3. Begin managing stress by becoming aware of your stressors and recognizing when stress is high.

Stress Can Be Monitored and Controlled

About 25 years of clinical research have shown that one of the most reliable indicators of stress is heart rate variability (HRV). HRV is the variation in the time interval between one heartbeat and the next.

When we think of our heart rate, we generally think of a number between 60 and 90 beats per minute. This number represents the range for the average heart rate. In fact, your heart rate changes from beat to beat. When you inhale your heart rate speeds up and when you exhale it slows down. So rather than referring to a fixed pulse of, say, 60, the heart rate will actually vary between, say, 55 and 65. HRV is a measure of this naturally occurring irregularity in the heart rate. A quarter-century of clinical research has shown that when HRV levels are high, a person experiences low levels of stress and greater resiliency. When HRV levels are low, this is an indication of greater stress and lower resiliency (see Figure 2).

Figure 2.    The higher the HRV, the greater your resilience and the lower your stress.  Source: SweetWater Health, LLC

The heart continually oscillates between acceleration and deceleration in a tug-of-war within the autonomic nervous system. One branch of the nervous system speeds the heart up and the other branch slows it down. It is this tug-of-war between the two branches that create the heart’s rhythms.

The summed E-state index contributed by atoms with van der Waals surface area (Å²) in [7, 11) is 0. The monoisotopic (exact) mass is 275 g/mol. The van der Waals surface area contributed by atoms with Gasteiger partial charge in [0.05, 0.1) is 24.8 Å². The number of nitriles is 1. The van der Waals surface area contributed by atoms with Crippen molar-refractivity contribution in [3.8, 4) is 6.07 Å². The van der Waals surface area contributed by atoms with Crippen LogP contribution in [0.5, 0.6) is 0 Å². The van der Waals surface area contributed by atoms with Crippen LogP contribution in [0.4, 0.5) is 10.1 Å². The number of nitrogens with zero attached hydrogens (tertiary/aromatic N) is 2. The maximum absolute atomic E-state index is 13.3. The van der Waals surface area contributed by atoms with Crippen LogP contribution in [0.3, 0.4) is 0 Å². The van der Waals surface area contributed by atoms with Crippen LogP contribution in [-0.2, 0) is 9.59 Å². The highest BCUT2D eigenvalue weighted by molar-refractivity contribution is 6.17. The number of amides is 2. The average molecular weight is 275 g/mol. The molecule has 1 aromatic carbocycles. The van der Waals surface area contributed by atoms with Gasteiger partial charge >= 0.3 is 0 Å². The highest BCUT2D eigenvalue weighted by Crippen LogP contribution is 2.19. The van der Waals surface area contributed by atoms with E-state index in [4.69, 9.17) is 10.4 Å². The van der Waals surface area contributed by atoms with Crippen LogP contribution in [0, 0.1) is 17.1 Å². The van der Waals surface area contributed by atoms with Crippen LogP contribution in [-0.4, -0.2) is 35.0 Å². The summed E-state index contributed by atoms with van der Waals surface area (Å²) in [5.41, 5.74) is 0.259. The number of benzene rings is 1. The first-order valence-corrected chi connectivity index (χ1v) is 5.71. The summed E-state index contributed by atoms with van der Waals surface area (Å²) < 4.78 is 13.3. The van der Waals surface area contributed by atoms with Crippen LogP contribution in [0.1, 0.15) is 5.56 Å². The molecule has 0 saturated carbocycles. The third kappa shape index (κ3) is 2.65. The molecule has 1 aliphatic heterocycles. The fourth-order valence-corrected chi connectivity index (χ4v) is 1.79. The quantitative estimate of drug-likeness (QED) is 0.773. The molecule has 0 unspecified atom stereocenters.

Our thoughts, emotions, and experiences of the external world are tightly connected to the functioning of our nervous system, heart rhythm and breathing (see Figure 2). The more flexible we are, the more capable we are of dealing with life’s inevitable stressors. This flexibility is reflected in our nervous system and can be measured, using HRV as an indicator.

4. When you can observe your HRV levels, you can control them. When you control your HRV, you control stress.

You Can Control Stress by Controlling HRV

You don’t have to go to a clinic or a hospital to monitor your HRV. HRV can be monitored using a heart rate monitor and software that can translate input from the monitor into HRV levels. A range of inexpensive monitors is available for the consumer in the form of chest straps, ear clips, finger clips, and even “smart” clothing. Monitoring can be done on a personal computer—but even better, monitoring can be done using a smartphone with an HRV monitoring app such as SweetBeat™ from SweetWater Health™. A wireless mobile monitoring system provides real-time data on your HRV everywhere you go.

Do What Works for You

Once you have information about your stress levels—when you’re stressed, how much you are stressed, etc.—you can learn tools to control it. A number of stress-reduction resources are available. Many of them are free or inexpensive, and don’t require prescriptions or psychotherapy. Simple deep breathing exercises will show an immediate drop in HRV, and you can do them almost anywhere.